Please Note: This article is written for users of the following Microsoft Word versions: 2007 and 2010. If you are using an earlier version (Word 2003 or earlier), this tip may not work for you. For a version of this tip written specifically for earlier versions of Word, click here: Positioning the Footnote Separator.

Positioning the Footnote Separator

by Allen Wyatt
(last updated June 20, 2016)


When Jim prints his document, the footnotes appear as they should at the bottom of each page. Just above the footnotes and below the page's text is the footnote separator. It lines up with the indented first line of a normal paragraph. Jim would rather have the footnote separator align to the left column, rather than being indented.

The footnote separator is inserted, automatically, by Word in its own paragraph. As a paragraph, you can easily format it just as you would any other paragraph. Follow these steps:

  1. Make sure you are viewing your document in Draft view. (Click on the Draft View icon on the status bar of the document.)
  2. Display the References tab of the ribbon.
  3. Click Show Notes.
  4. If you have both footnotes and endnotes defined in your document, Word displays the View Footnotes dialog box. (See Figure 1.)
  5. Figure 1. The View Footnotes dialog box.

  6. Click on the View Footnote Area radio button.
  7. Click on OK.
  8. Using the Footnotes drop-down list at the top of the Footnotes window, choose Footnote Separator. The current separator appears in the window, and the insertion point should be within the separator.
  9. Use Word's regular formatting tools to change the paragraph indentation on the separator.
  10. Click on Close.

While the above works just fine, there is one other thing you might want to keep in mind. By default, the Footnote Separator and the other separator lines used by footnotes and endnotes all use the Normal style. If these lines start showing some strange formatting characteristics, it is more than likely because you've made some changes in how the Normal style is defined. Besides the steps already outlined, there are two other ways around this problem.

First, you can make a personal rule that you never use the Normal style for any of your regular document text. Pick another style—perhaps Body Text—or create your own custom styles to use for your text. That way the Normal style remains unchanged and you won't have unintended consequences such as you see with the Footnote Separator line.

The second approach is to define a custom style that you intend on using for your separator lines. You can then, within the footnote area, apply the style to the separator lines. In this way you can use the Normal style for other purposes, and as you change that style it won't affect the custom style you applied to the separator lines. (Of course, if the custom style is based on the Normal style, you might get some "trickle down" formatting that affects how the custom style looks whenever you make changes to the Normal style. The solution is to make sure that your custom styles are not based on the Normal style.)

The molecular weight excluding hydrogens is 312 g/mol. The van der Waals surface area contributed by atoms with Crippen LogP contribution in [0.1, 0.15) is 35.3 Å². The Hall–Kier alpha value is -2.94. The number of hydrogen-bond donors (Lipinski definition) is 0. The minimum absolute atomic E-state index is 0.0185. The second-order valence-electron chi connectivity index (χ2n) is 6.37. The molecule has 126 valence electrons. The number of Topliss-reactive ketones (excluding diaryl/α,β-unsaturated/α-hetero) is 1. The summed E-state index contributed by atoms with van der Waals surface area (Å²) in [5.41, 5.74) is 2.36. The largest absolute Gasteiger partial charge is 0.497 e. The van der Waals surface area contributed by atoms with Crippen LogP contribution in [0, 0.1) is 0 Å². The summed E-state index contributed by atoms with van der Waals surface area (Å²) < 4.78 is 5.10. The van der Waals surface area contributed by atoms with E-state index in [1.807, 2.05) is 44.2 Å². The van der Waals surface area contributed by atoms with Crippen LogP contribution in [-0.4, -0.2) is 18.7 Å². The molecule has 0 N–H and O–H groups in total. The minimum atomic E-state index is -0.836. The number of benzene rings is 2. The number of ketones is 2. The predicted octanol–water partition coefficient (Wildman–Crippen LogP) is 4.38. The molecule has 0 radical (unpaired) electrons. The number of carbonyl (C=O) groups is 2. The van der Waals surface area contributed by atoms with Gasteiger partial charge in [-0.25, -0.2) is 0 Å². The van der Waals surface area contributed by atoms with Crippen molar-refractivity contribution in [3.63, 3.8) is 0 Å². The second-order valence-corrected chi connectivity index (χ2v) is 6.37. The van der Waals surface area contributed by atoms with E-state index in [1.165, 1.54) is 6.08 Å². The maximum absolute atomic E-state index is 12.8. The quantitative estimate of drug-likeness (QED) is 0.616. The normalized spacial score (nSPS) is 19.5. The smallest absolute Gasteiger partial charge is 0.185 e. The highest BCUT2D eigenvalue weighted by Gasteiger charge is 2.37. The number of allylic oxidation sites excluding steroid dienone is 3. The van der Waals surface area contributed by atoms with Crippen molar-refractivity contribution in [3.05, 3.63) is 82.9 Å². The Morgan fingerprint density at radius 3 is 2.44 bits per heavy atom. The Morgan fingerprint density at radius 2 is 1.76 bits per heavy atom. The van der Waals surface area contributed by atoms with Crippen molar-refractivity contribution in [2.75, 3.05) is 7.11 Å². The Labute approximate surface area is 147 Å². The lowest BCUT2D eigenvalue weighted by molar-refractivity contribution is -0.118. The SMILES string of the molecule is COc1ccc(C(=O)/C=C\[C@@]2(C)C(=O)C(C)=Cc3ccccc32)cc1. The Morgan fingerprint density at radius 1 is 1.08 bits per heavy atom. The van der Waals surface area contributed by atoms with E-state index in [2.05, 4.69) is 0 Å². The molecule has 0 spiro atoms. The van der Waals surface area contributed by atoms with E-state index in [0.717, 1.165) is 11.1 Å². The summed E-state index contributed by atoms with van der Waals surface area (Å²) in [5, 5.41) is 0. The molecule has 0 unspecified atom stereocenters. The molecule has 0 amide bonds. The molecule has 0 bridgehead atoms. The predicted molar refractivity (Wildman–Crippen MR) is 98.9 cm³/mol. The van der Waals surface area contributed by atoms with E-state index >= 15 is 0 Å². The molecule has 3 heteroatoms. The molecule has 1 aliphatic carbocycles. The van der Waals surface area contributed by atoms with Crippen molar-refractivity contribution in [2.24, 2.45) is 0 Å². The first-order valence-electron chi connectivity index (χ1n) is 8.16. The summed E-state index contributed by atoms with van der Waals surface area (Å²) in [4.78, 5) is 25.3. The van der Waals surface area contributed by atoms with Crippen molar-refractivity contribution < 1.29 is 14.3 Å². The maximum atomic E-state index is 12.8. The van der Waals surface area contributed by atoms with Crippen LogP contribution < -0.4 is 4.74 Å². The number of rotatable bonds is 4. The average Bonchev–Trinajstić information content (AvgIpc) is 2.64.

Additional information about formatting the Footnote Separator and other separators can be found at the Word MVP site:

WordTips is your source for cost-effective Microsoft Word training. (Microsoft Word is the most popular word processing software in the world.) This tip (12312) applies to Microsoft Word 2007 and 2010. You can find a version of this tip for the older menu interface of Word here: Positioning the Footnote Separator.

Author Bio

Allen Wyatt

With more than 50 non-fiction books and numerous magazine articles to his credit, Allen Wyatt is an internationally recognized author. He  is president of Sharon Parq Associates, a computer and publishing services company. ...


Avoiding the "Check Remainder" Dialog Box

Need to check grammar using a macro? Word includes a couple of different ways to perform the check, and what you see differs ...

Discover More

Increasing the AutoFilter Drop-Down Limit

When you turn on AutoFiltering, Excel displays a drop-down list at the top of each column in your data table. This list ...

Discover More

Converting List Types

There are two types of common lists you can create in Word: bulleted lists and numbered lists. You can switch between the ...